While one can find major difficulties in nearly any industry, most vocational and industry experts agree; those who haul oil and gas drilling machinery from site to site face a challenging set of circumstances pretty much every day.
One problem is, there is no educational or vocational training for those who break down, transport and assemble drilling rigs, so pretty much all of the training is the on-the-job type. A number of companies have popped up in recent years that handle these types of chores, among others.
What Types of Vehicles Account for the Heavier Traffic?
For the most part, when it comes to moving rigs and oil field equipment, transport trucks and picker trucks are the most common machines used, although boom (crane) trucks, winch trucks, bed trucks, tandem trucks and rolling tailboards are used often because they are built specifically to meet the most extreme aspects of tbe oil field environment.
The rigs are usually dismantled and placed on a pair of flatbed trucks, and these trucks are crowding many roadways throughout Texas, thus creating more crowded roads. Since many of these roads are rural roads that were built for sparse traffic, the hazards are often multiplied and exacerbated by the massive numbers of vehicles needed to move oil and gas drilling equipment out of one site and to another. Some drilling equipment requires multiple trucks to move from one location to another safely over land. Sea-based drilling rigs often require even more transport vehicles, with some caravans of rig-transporting vehicles needing an escort of dozens of police cruisers and cherry-picker trucks to block traffic.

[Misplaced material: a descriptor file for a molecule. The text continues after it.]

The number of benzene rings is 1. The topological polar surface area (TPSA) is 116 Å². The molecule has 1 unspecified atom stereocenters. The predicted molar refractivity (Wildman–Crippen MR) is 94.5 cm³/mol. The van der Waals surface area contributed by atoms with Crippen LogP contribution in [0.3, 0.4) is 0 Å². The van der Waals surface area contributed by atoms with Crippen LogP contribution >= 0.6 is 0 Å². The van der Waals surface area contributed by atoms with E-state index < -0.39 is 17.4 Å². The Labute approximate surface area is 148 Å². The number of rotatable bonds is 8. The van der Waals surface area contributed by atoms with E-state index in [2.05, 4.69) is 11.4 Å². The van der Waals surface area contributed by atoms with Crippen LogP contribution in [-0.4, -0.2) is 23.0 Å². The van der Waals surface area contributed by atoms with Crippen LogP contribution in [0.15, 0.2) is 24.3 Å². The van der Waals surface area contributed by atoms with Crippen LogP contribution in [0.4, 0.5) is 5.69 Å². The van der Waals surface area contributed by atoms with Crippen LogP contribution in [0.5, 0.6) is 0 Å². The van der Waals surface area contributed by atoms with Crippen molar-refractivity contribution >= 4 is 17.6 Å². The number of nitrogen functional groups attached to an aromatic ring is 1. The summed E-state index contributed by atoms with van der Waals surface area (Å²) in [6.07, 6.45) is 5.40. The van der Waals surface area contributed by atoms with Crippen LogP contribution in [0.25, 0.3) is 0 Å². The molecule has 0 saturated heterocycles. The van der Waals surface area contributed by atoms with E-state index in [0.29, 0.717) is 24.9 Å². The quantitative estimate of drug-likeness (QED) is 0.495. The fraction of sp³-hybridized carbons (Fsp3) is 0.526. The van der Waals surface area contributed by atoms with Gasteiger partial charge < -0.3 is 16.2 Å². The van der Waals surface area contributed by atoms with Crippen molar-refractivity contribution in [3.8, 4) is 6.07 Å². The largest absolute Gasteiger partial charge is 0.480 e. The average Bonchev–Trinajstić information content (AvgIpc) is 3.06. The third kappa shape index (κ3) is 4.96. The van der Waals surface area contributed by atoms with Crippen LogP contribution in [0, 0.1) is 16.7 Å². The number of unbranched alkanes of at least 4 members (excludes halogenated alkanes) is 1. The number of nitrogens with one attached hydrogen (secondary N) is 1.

Most who have moved drilling equipment will tell you that everything has to be done with the utmost care because there is a lot going on, much of which is dangerous.”
These Roads Weren’t Made For This
The bottom line is, the current Texas oil boom is causing traffic jams on rural roads that rival those on freeways in cities like Dallas and Houston, and much of it is on two-lane roads that were made for trips in the family car, not hauling heavy equipment from one oil field to another. Over the last few years, traffic has more than doubled. It’s gotten to the point that, once again, a leading cause of occupational accidents is driving on the job.
And, as one could probably guess, the danger has increased for everyone else on these rural roads and highways. There is no denying that oil and gas workers do a difficult job, but that is doubly true for those who drive as part of their oil and gas job. Drivers are often required to drive their vehicles, weighed down with heavy equipment on roads with traffic on highways that weren’t built for such high volume traffic, which has to be stressful for everyone. They often work shifts that last well over 12 hours and they do so at least 5-6 days every week. Not only that, but night drivers and day drivers usually share a truck, with little than a cursory inspection between shifts, which calls into question the mechanical quality of the vehicles they are driving.
Unfortunately, vehicles full of people who are just trying to get to work at their offices or retail stores or who have to take their kids to soccer practice or the mall must share the road with oil and gas truck drivers, and they have even less training and education, which leads to a lot more disasters than we know about. With so many large trucks pulling long duty on Texas roads that were never intended to carry heavy traffic, and drivers of all types who may be driving at the end of a long shift, sharing space with much smaller vehicles, of course auto accidents are destined to happen.
It’s time Texas officials started mitigating this problem, by rebuilding roads to withstand heavy traffic and implementing other proven methods for reducing accidents and fatalities. In the meantime, be careful, drive defensively and put down the cell phone and concentrate on your driving.